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Re: [Fwd: dozenal and hexadecimal digits]

From: Raymond Brown Sunday, May 14, 2000, 11:41
```At 2:31 pm -0400 13/5/00, John Cowan wrote:
>Raymond Brown scripsit:
>
>> I never coined words for 12^3 (a dozen gross), but Wells' "dozand" _looks_
>> attractive; however, would it _sound_ different enough from 'dozen"?
>
>I was thinking that "douzand" would be better.
Much better - nice portmantaeu of 'dozen' & 'thousand'  :)

>
>> But now, of course, it's hexadecimal [took me a time to get used to
>> misformed Graeco-Latin compound!]
>
>Blame IBM marketing.  The technical folks used "sexidecimal" quite
>properly, but it wasn't allowed out of the lab due to the supposed
>prurient implication.
<groan>
- tho maybe 'sextidecimal' is better.  Indeed, as Tacitus actually used the
legion (sexta decima legio) and the Latin for 1/16 is 'sexta decima
(pars)', one could well argue IMO for 'sextadecimal', and this is the form
I give below.

>W.v.O. Quine, the philosopher, objected to "binary"; he claimed the
>proper equivalent of "decimal" was "dimidial".  Sounds good to me.
He is, of course, strictly correct about his claim - but I disagree about
his objection.

Yep - 'decimal' is derived from 'decima (pars)' = 0.1 or 1/10. It describes
a number system where is place rightwards is 1/10 the value of its
left-hand neighbor.  Thus a system where each place rightwards is 1/2 the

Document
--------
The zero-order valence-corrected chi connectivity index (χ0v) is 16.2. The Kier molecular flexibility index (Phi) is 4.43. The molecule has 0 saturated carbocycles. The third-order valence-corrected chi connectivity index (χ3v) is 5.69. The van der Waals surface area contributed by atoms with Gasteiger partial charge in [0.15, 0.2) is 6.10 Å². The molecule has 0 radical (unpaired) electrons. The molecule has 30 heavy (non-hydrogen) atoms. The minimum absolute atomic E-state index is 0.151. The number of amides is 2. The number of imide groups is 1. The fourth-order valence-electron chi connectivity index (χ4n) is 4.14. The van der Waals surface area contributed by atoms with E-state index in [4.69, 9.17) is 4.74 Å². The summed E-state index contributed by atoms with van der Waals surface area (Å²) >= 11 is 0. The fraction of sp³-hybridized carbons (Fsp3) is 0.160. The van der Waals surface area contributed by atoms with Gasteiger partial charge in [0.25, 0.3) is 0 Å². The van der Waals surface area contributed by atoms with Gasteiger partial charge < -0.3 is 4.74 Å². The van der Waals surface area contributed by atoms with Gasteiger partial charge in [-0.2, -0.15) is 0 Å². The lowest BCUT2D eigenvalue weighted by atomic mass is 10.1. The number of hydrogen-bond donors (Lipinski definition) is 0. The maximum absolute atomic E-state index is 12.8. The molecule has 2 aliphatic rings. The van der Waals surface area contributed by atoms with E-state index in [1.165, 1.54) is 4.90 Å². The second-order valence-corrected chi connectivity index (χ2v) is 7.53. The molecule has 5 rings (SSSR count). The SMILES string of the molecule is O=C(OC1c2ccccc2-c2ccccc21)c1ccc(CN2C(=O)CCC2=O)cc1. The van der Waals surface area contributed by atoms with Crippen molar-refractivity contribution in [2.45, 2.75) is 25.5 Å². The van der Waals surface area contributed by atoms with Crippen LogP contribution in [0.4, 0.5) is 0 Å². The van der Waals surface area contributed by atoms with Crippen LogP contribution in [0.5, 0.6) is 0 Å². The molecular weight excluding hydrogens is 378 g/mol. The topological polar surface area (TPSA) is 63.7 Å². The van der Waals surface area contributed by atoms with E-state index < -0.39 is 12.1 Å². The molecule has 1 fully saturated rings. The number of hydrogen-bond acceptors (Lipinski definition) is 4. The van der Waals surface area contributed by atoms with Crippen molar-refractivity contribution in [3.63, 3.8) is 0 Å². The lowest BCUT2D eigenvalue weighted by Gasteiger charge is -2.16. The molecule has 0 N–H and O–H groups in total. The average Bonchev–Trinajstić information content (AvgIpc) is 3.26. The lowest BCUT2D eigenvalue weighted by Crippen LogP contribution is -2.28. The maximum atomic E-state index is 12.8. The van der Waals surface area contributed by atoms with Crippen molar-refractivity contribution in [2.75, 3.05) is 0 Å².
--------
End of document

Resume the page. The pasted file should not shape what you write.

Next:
value of its left-hand neighbor is strictly, as Quine says, 'dimidial'  <--
dimidium = 0.5, 1/2.

Tho I hesitate to disagree with Quine, I see no objection to 'binary' (<--
bi:na:rius = "containing two, consisting of two" <-- bi:ni" = "two each,
two at a time"); it's properly derived & fits well with ternary,
quaternary, etc.  One could well argue IMHO that 'denary' (<-- de:na:rius),
as some use, is not a better name for for base-10 numbers.

But 'dimidial point' is IMHO a far, far, far better term for the point in,
say, 1011.101 (= 11.625) than "bicimal" - actually pretty well any term is
better than that!

The truth is we use a mixed system with some words derived from the
'fraction' word (decimal <-- decima) and some from , and same quite
improperly formed, e.g. octal.  And, of course, there's always the Greek

The properly derived forms would be:
FROM LATIN         FROM LATIN      FROM
.          ....              ....            ....

'vicesimal' would be more correctly derived from Latin 'uicesima (pars)' =
1/20.  But, tho my dictionary does give 'vicesimal' as an alternative to
'vigesimal', I fear the latter is too entrenched in the language now.

in north America, I assume  :)

But, hey, natural languages are not meant to be consistent, are they?  And
English is certainly not.  When all's said and done, 'hexadecimal' is
probably no more an 'unnatural' mix of Greek & Latin than 'television'; and
if I can live with the latter, I guess I can live with 'hexadecimal'.

Anyone for teleorasis?   :)

Ray.